HEADS OR TAILS? – The Great Aussie Two Up

What are the factors influencing the movement of interest rates in Australia for the next 6 months?  How does the international economy play a role in this?  For an informative discussion on the issue, please read Andrew’s article below or click on the LINK at the bottom of the page to read the PDF.

We welcome any comments and discussion about the article.

Which way now for Australian interest rates?

This week the RBA released the minutes from the latest Monetary Policy Committee meeting which saw interest rates left unchanged at 2.75%. Forecasting which way interest rates are heading is a difficult game but here are the reasons why I think rates are heading lower by end year.

  1. Growth will continue to edge lower this year with significant risks to the    RBA growth outlook in 2014 and 2015 as large scale mining investment ebbs way, and the investment hole is unable to be met quickly by other sectors of the economy. Unemployment is set to rise on the back of weakening economic growth and employment gains.
  2. Core inflation will remain low and allow for further easing scope – there will be some rise in imported inflation (mostly via energy transfers) but businesses will chose to compress profit margins to maintain demand rather than hike prices to consumers in already difficult times.
  3.  International pressures will remain intense, particularly in China where the new leadership seems keen to tackle the rebalancing issue early on in its reign. Demand for Australian commodities will weaken in the rebalancing and the prices paid for those commodities will continue to be soft.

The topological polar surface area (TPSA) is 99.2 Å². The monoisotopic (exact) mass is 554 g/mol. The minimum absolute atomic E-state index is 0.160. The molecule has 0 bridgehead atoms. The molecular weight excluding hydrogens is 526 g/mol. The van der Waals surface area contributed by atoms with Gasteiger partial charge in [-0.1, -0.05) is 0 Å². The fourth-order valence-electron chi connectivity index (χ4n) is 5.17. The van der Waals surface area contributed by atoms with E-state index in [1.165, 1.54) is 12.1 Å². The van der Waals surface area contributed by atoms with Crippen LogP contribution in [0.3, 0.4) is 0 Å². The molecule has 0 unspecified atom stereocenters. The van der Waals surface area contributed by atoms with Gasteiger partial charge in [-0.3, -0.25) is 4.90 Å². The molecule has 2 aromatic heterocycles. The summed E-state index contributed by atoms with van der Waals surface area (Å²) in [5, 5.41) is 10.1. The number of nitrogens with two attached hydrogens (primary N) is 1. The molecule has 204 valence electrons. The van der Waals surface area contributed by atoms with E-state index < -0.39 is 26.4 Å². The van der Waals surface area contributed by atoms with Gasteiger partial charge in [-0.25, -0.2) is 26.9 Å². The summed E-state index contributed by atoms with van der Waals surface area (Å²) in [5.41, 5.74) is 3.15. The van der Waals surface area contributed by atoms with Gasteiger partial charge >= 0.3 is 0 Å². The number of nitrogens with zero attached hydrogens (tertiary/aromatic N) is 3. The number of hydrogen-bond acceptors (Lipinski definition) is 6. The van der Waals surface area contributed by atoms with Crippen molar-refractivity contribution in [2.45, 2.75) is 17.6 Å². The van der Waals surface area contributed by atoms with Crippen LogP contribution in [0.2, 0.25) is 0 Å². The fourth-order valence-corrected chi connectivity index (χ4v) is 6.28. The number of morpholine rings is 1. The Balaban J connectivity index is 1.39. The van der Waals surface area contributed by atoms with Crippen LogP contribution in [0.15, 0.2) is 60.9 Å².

4. Japanese and other Asian demand looks also set to weaken with the risk of Asia following the US and EU into recession rising. Will parts of Asia face the same debt problems that other regions have faced already?
  5. Fiscal policy will need to tighten over the coming years as weakening tax receipts pushes up deficits and debt.
  6. Although the exchange rate is set to fall further, parallel interest rate cuts will be needed to continue to buoy private consumption and keep house prices elevated (despite this increasing house price bubble risks further).

The baseline scenario is dovish with further policy responses now limited. Despite the minutes focussing on the weaker than expected growth and inflationary conditions with downside risks, the markets chose for the moment to focus on the new emphasis placed on the falling exchange rate which could be seen to be doing the job of further rate cuts.

It is clear that markets are uncertain which way interest rates are heading – with the heavy international uncertainty now being outweighed by domestic activity risks. In fact only one thing is certain in the phase ahead – more uncertainty!

The markets have been continually wrong at calling the low in the current interest rate cycle, and looking at the challenges ahead that poor forecasting trend is set to continue. The great news is that falling (variable) rates equates to a cheaper cost of capital equation for businesses.

Andrew Stockman


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